Sunday, April 22, 2007

Operation: Help Me With My Thesis - episode 2

Thanks to everyone who responded to my request for Master's Thesis ideas. As I mentioned in the comments section, I'm planning to do some news analysis using sites like Digg.com, reddit.com, and perhaps del.icio.us.

I like to say that the this topic is partly inspired by Anna Nicole Smith, since around the time I thought of it, Smith died and for some reason completely monopolized cable news for several weeks. I kept wondering: Why in the world do they think people care about her? People die all the time. As celebrities go, she wasn't particularly interesting. Do people actually read this stuff?

Web 2.0 can give sort of a handle on answering this question. At Digg.com and similar sites, people actually rate the news by voting it up or down. A given news item will get an overall "score" for how many people voted for and against it.

Now suppose you take the average rating of a news story on a given subject -- let's stick with Anna Nicole Smith as the example -- and compare it to the number of times that that subject story appeared in the news, across all news sites. The first number would tell you what people want to read about. The second number would tell you what is being presented most often as news. We could probably normalize this by what section of the newspaper it appears in -- for example, a story that appears on the front page is considered more important than one that doesn't; a long story may be more important than a short one.

So the question at hand is: how successful are news sources at generating information that people want? Are readers really treating their news as entertainment, or do they recommend hard hitting investigative reporters much more heavily? And what about media bias, either liberal or conservative?

In theory, it may be possible to quickly identify stories as leaning towards a liberal or conservative position, perhaps by cross-referencing them with the people who recommend them. Then what? Well, suppose it turns out that there are more liberal stories than conservative ones in the media... but suppose also that the liberal stories tend to be rated higher and read by more people than the conservative ones. That might indicate that, for instance, the idea of what "liberal" means is out of sync with the political center. Of course, it could go either way, and I'll be interested to try to come up with a measurement that doesn't bias the results.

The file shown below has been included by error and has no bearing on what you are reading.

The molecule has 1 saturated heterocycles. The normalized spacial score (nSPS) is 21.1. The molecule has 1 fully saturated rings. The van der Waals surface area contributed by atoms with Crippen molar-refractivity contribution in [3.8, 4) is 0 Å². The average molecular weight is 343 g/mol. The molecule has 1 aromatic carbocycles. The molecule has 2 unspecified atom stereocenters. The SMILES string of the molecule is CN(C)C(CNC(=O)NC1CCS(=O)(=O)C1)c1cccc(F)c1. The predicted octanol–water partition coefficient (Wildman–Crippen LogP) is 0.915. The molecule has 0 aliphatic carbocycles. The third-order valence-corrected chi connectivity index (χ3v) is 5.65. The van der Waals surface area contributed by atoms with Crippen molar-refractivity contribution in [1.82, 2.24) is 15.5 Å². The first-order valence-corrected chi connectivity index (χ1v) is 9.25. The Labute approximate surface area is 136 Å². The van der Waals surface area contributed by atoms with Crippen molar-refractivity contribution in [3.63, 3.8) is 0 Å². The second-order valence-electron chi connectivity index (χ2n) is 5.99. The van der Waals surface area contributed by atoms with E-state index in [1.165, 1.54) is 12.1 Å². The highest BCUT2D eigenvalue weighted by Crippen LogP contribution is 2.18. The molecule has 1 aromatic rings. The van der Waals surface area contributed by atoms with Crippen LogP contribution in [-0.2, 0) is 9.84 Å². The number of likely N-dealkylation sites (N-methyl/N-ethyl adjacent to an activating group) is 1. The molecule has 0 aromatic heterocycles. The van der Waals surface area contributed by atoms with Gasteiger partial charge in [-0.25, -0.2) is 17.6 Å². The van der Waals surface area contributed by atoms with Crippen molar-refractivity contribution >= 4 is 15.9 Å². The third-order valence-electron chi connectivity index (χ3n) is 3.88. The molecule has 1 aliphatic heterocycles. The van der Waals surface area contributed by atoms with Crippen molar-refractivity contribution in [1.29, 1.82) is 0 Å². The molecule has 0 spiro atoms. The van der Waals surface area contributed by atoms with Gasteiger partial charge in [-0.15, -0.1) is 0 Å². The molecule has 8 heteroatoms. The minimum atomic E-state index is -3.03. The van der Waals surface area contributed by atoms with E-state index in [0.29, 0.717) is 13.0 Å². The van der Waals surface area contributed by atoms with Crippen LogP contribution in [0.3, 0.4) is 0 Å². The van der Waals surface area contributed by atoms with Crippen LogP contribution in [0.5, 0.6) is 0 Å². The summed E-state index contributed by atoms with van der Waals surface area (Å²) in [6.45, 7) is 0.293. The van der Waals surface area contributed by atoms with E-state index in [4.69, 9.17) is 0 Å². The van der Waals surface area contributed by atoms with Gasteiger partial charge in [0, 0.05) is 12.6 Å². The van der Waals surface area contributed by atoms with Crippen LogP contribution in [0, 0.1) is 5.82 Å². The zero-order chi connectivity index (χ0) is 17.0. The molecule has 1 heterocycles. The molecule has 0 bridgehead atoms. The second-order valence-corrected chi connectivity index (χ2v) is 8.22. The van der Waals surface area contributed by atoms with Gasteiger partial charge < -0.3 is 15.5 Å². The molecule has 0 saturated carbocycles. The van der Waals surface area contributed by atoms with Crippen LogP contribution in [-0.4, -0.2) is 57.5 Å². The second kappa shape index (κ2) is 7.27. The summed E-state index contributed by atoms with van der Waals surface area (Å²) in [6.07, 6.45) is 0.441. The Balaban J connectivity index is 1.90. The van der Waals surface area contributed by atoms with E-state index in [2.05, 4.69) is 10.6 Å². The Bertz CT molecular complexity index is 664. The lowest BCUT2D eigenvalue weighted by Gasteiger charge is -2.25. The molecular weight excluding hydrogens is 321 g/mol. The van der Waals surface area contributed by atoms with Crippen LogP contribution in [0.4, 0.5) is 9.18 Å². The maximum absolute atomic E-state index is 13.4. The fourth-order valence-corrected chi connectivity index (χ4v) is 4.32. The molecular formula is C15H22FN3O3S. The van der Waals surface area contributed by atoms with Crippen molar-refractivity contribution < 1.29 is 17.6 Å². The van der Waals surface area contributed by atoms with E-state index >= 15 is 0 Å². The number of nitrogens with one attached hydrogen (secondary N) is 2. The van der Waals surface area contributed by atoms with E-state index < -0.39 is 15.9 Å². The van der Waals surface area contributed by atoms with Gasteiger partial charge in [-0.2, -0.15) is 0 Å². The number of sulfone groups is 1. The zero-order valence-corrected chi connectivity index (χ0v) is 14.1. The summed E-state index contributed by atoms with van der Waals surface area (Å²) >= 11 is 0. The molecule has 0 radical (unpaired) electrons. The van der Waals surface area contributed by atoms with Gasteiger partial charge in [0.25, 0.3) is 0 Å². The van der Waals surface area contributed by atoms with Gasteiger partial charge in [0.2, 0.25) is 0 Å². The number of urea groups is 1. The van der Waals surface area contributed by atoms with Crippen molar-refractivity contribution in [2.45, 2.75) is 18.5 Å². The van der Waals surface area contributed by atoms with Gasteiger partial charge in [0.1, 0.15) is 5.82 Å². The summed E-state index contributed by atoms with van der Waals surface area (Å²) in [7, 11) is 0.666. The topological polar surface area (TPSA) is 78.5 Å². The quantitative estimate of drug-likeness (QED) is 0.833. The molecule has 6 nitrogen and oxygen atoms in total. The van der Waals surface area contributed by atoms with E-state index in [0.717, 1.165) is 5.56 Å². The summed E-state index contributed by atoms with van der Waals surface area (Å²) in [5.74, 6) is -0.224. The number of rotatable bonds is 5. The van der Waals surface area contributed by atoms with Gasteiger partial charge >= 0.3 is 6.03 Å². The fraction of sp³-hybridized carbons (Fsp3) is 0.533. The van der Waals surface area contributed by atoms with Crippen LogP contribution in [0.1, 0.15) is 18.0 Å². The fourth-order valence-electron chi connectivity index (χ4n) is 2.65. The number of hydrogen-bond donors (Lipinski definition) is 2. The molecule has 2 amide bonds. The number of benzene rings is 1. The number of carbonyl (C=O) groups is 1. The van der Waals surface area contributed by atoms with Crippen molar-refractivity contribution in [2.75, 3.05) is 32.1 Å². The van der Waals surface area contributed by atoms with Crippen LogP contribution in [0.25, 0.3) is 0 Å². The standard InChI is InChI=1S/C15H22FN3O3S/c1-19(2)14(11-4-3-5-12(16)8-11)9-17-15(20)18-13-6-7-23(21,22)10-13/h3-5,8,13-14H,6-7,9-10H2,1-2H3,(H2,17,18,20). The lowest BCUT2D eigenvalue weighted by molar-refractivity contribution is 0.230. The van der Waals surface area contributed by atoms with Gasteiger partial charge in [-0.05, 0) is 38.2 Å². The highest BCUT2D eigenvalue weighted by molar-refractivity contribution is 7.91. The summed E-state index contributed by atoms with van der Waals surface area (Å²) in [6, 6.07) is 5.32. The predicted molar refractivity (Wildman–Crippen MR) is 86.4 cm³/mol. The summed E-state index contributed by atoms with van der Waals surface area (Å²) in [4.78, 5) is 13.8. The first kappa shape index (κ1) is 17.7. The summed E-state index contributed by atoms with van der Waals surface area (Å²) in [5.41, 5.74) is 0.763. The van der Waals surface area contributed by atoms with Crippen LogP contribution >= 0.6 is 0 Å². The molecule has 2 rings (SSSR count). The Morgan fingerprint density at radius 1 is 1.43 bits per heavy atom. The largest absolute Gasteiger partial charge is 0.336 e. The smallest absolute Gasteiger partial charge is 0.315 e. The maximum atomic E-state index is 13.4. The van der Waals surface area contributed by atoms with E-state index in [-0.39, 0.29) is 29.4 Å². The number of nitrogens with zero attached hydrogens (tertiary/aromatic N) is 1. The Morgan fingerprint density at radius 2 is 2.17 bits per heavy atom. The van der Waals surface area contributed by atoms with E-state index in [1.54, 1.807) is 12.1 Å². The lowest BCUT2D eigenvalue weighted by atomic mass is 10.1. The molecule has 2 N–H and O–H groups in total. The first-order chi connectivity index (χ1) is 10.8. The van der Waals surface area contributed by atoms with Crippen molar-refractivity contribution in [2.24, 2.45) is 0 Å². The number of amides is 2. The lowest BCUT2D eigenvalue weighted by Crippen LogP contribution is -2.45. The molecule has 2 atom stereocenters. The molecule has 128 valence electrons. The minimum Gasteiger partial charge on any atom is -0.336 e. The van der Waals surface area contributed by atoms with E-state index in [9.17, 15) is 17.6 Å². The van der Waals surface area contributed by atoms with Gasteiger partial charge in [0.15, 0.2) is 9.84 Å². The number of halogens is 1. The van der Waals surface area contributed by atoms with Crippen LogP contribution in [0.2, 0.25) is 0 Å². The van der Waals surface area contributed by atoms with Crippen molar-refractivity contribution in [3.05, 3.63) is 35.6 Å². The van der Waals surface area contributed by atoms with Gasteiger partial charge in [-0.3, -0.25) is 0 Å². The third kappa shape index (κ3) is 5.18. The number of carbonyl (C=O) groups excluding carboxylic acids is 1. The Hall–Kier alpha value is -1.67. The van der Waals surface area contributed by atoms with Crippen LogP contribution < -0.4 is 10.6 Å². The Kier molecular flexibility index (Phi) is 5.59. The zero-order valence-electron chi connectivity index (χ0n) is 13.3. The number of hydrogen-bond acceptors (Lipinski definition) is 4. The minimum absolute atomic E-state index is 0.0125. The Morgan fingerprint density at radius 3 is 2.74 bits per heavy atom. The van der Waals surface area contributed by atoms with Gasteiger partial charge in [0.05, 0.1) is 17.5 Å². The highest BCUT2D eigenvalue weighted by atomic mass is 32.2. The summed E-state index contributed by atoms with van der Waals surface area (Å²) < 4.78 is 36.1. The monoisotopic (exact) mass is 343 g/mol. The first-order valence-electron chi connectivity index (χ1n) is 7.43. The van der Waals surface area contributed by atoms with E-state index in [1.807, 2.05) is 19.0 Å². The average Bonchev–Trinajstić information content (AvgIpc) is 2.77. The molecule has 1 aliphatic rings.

There are tons of flaws with this topic, and I'll acknowledge some of them up front. For starters, those who subscribe to Digg almost certainly do not constitute a representative sample of all people in the country who read the news. So there's no way I can think of to justify any claims about all people nationwide. However, just investigating this cross section of people, and seeing what they like, could be useful and interesting in various ways that I haven't thought of yet.

When I talked about this topic with Dr. Ghosh, who will be my adviser, he said I shouldn't get sidetracked by that kind of problem, because it's not unusual for a research paper to be limited in scope. In fact, he recommended that I deliberately limit the scope to around five news sources, so that I have interesting things to say about just articles from those sites. I was thinking of picking three somewhat "mainstream" media sites (for example, NY Times, Washington Post, and CNN); then pick a liberal feed (perhaps Daily Kos) and a conservative feed (Fox News? Washington Times? WorldNet Daily?) to compare against.

3 comments:

  1. nephlm10:16 AM

    Trying to figure out the least biased way of assigning initial bias. So I figure the idea is you hand tag a couple of sources with a priori bias. Those biases taint* users who vote stories from those sources as relevant and could also taint additional sources.

    Is that what you were thinking or is there a less biased way of doing it?

    * Taint may not be the right idea. Color, flavor... not sure.

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  2. That's a great idea, nephlm. I hadn't thought of it, but I think this is a good way to start.

    For example:
    1. Pick 3-5 liberal sites (Daily Kos, Huffington Post, etc) and 3-5 conservative sites (Powerline, Town Hall, Fox News, etc). Call those the control group. I could probably even do some mining to see which of those sites are most popular overall.
    2. Identify readers who frequently recommend sites of one type and not the other. Those people are my control group of obvious liberals and obvious conservatives.
    3. Weight future stories based on which kinds of outliers recommend them. There you have the liberal/conservative axis.

    I would probably have to scan the comments and make sure that "recommend" = "agree with" for these people. Some people may link a site on the grounds that "You should read this because it pisses me off!"

    It might be possible, but less fruitful, to identify some sites as "fluff" (i.e. People Magazine) and other sites as especially hard-hitting (The Economist?). That might be a way to see what mainstream sites tend to be serious, but my instinct is that this will be much less clear-cut.

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  3. nephlm10:32 AM

    You should probably do a spot check, but I suspect that people posting to bring attention to something objectional would also post things they agree with and so step 2 would minimize false identification.

    Anther minor wrinkle that could probably be safely ignored is people pointing out when biased sources post an article against their bias causing people to point it out in a "even x source says..." sort of way.

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